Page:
I'm having issues with understanding how Borel-Cantelli lemma applies to the following exercise:

If a coin is tossed infinitely many times (and the tosses are independent), prove that the probability of getting 2 consecutive heads (or tails) infinite times is 1.

Could someone please show me?

For reference: https://en.wikipedia.org/wiki/Borel%E2%80%93Cantelli_lemma#Converse_result


The coin tosses can be modelled as a sequence of independent $\text{Ber}\left(\frac{1}{2}\right)$ random variables $(X_n)_{n\in\mathbb{N}}$

Letting $A_n=\{X_n=1\wedge X_{n+1}=1\}$, you want to know $P(\lim\sup_n A_n)$

Consider $\lim\sup_nA_{2n}\subseteq\lim\sup_nA_n$. Notice that $(A_{2n})_{n\in\mathbb{N}}$ are independent.

Since $\sum_nP(A_{2n})=\sum_n\frac{1}{4}=+\infty$, second BC lemma yields $P(\lim\sup_nA_{2n})=1$. Therefore $P(\lim\sup_nA_n)=1$. QED

  • $\begingroup$ Thank you very much for the answer, I'll need to read a bit of Bernoulli random variables but that just for the little paper I have to present. Thanks again. $\endgroup$ – Cesar Carlos Molina Apr 26 '15 at 15:40
  • $\begingroup$ @G.Sassatelli, sorry to bother you again but I was wondering if P(limsupnA2n)=1 therefore P(limsupnAn)=1 comes from limsupnA2n ⊆ limsupnAn or other results and why is A2n independent while An isn't. $\endgroup$ – Cesar Carlos Molina Apr 27 '15 at 1:18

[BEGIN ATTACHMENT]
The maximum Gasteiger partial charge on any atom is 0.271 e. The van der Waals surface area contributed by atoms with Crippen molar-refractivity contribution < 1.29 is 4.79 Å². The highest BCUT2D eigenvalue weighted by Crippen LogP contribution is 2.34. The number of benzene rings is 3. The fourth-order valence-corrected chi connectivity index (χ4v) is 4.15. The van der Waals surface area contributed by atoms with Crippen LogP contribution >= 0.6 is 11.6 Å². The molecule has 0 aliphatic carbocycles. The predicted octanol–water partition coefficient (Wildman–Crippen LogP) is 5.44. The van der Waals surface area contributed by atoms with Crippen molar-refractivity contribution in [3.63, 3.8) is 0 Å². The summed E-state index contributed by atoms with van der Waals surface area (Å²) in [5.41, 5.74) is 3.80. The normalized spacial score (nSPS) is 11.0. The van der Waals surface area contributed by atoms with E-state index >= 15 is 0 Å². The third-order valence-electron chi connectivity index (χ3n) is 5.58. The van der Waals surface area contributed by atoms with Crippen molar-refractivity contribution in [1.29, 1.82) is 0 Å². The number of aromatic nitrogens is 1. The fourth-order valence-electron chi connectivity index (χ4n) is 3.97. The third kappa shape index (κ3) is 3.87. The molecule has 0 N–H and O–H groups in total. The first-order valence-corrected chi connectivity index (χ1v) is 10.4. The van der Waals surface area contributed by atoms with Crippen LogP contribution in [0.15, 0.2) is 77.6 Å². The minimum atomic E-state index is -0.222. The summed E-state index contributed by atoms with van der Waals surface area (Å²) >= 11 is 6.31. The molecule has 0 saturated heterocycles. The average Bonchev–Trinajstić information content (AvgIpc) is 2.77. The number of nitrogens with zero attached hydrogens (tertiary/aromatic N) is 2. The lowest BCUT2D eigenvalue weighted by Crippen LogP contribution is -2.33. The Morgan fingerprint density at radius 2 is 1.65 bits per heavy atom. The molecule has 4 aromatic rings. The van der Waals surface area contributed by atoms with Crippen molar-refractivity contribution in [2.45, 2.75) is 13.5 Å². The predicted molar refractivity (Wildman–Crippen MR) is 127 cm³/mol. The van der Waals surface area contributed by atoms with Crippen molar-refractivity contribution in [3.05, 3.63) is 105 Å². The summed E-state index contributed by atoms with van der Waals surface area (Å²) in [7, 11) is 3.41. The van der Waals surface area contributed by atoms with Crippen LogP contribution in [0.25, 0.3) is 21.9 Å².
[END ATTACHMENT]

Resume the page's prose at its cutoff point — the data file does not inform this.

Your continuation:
• $\begingroup$ @CesarCarlosMolina It comes from $\lim\sup_nA_{2n}\subseteq\lim\sup_nA_n$: if $A\subseteq B$, then $P(A)\leq P(B)$. $\endgroup$ – user228113 Apr 27 '15 at 1:26
  • $\begingroup$ @G.Sassatelli Got it, and about the independence of A2n? $\endgroup$ – Cesar Carlos Molina Apr 27 '15 at 2:34
  • $\begingroup$ It should be possible to verify it directly. The way I see it comes after a result that should be in any probability book:$$$$ Let $(X_n)_{n\in\mathbb{N}}$ be independent random variables $\Omega\rightarrow \mathbb{R}$. Let $(G_n)_{n\in\mathbb{N}}$ random variables $\Omega\rightarrow\mathbb{R}$ such that $\exists (K_n)_{n\in\mathbb{N}}$ pair-wise disjoint subsets of $\mathbb{N}$,$\exists (g_n)_{n\in\mathbb{N}}$ measurable functions $g_n:\mathbb{N}^{K_n}\rightarrow \mathbb{R}$ such that $G_n=g_n((X_i)_{i\in K_n})$. Then, $G_n$ are independent. $$$$ @CesarCarlosMolina $\endgroup$ – user228113 Apr 27 '15 at 6:31

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